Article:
How to Choose a Massage Therapist
Choosing a massage therapist can be a very personal matter. Lying on a table in your skivvies to allow a stranger to work on you can be daunting. Whether you’re new in town and looking for someone to build a long lasting therapeutic relationship or you simply over did it on your most recent hike and need immediate relief, here are some tips to help you choose a therapist that’s right for you.
Find a Therapist
How much education does your massage therapist have? In many states, massage therapy is regulated, which usually means therapists are required to have a minimum number of of trainings hours, but for those states that don’t regulate massage (currently Alaska, Kansas, Minnesota, Oklahoma, Vermont, Wyoming) it is especially important to ask about your therapist’s educational background before you make your appointment. If you live in a state in which massage therapy is regulated, you will want to make sure your therapist has the necessary certifications or licenses to practice in your state.
An educated and well-trained massage therapist will know which modalities and treatments are safe for you, and when to refer you to the appropriate medical providers when your needs can not be met through massage.
Place of Work/Location
Does your massage therapist operate out of a professional office or home? Or would you prefer to receive your session at a spa? What you choose can set the tone and dictate the kind of experience you will have. A therapist who operates out of a home will offer a different experience from a therapist who operates out of an upscale spa.
Types of Modalities/Treatments Provided
Are you mostly interested in relaxation and stress relief? Then you’ll most likely enjoy a Swedish massage.
If you’re fairly active and have various aches and pains associated with your activity, then you might want to consider working with someone who has sports massage, deep tissue or neuromuscular therapy training.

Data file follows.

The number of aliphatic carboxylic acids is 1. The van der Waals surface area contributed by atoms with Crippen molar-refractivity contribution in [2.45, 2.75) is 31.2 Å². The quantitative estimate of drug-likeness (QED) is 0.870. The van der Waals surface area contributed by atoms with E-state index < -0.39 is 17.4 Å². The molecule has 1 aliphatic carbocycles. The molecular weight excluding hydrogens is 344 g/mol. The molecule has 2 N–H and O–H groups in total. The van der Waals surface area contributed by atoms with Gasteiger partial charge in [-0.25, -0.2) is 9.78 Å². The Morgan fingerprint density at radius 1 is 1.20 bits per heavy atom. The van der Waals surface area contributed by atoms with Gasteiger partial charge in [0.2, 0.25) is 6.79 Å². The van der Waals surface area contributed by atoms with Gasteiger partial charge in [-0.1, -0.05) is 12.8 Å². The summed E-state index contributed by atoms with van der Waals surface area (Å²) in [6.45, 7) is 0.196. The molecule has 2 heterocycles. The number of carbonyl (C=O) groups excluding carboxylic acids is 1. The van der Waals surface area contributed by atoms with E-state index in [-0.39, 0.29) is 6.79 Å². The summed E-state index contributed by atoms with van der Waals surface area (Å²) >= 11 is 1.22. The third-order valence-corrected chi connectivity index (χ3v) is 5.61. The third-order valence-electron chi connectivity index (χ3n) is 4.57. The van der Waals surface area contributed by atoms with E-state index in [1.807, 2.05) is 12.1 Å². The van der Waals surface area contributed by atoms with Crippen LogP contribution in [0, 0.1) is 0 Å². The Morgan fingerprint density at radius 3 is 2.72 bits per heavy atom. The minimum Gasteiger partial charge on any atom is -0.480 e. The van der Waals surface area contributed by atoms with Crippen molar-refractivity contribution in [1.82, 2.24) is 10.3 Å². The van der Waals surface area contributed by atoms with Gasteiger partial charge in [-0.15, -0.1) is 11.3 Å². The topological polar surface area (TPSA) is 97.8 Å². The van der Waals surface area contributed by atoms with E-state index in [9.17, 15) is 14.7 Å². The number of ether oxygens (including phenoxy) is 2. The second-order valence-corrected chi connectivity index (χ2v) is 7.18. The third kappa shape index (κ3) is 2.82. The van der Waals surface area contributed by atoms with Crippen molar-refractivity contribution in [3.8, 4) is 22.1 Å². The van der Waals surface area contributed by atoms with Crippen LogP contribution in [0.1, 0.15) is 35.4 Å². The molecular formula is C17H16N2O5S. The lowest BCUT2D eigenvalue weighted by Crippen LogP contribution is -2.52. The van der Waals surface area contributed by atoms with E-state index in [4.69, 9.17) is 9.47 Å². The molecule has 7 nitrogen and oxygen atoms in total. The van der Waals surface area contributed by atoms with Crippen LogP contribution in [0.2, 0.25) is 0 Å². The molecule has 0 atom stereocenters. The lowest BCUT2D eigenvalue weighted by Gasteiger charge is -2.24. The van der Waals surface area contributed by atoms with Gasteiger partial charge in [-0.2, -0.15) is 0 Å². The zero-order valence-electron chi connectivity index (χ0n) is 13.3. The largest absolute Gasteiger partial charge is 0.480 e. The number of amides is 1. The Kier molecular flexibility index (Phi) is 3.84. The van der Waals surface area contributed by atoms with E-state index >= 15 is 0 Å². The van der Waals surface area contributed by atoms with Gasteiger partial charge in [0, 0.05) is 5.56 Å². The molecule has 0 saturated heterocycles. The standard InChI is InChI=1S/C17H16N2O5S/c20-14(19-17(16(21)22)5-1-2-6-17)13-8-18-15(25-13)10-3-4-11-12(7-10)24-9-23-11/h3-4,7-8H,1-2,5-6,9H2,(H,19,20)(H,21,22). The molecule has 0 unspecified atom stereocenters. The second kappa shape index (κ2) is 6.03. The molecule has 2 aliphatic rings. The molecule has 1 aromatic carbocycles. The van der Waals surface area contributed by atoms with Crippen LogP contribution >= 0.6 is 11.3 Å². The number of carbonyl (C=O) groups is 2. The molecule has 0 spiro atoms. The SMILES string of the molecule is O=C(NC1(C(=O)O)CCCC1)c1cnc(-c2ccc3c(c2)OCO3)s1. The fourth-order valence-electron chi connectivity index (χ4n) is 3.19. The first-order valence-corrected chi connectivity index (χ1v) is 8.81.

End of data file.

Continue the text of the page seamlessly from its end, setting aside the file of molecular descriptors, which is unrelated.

If you’ve been in an accident or are recovering from an injury, then you might want to find someone who does any or a combination of the following modalities: deep tissue, myofascial release, orthopedic massage, neuromuscular therapy, or medical massage.
Of course, it is always nice to find someone who is versatile and can address your concerns as they come up. Some days you might feel like you need to de-stress and unwind and other days you might have pain you need to work through. Consider the kind of work you think you’ll be needing in the future so you won’t have to hop from one therapist to another as your needs change.
Does your therapist offer hours that coincide with yours? If you have a nine-to-five job and your therapist doesn’t work on weekends or evenings then you’ll have a hard time getting an appointment. Does your therapist offer online scheduling? If you’re on the computer a lot, then that can be an added convenience, allowing you to avoid phone tag.
After Your First Appointment
Once you’ve scheduled your appointment and completed your first visit, you still need to consider whether you’d like to continue working with your therapist.
Didyour therapist inquire about your health history and any current conditions you are currently being treated for? It’s important for a therapist to know if you’re dealing with health issues so s/he can tailor your session to ensure a safe and positive experience. For example, if you have high blood pressure and your therapist doesn’t know about it, a warm stone massage might elevate your blood pressure and lead to unwanted complications.
Did Your Therapist Meet Your Goals?
Did your therapist ask you what you wanted to get out of your session? Did s/he listen to you and was that reflected in the session you received? Please keep in mind that your therapist is not a mind reader. Room temperature, music, scents, and massage pressure are examples of elements that can be adjusted to each individual’s preference. You owe it to yourself and your therapist to communicate your needs throughout your visit.
Did your therapist offer suggestions for your continual self-care after your session? A good therapist will ask you for feedback and send you home with relevant stretches or suggestions that you can do on your own until your next visit.
Did You Like Your Therapist?
This may seem like a silly criteria but it’s important that you connect with and like your therapist. This is likely to be a gut reaction, rather than an analytical assessment, so listen to your body and pay attention to how you feel when you think about returning for another session.
If your first massage session with a new therapist didn’t work out perfectly, don’t panic. Just like any new relationship, it can take a few sessions before you establish a level of comfort with your new therapist. However, if you’re just not feeling it, keep looking until you find someone who feels right for you.
The benefits from massage are countless and you owe it to yourself and your body to work with someone whom you can trust and can build a lasting therapeutic relationship.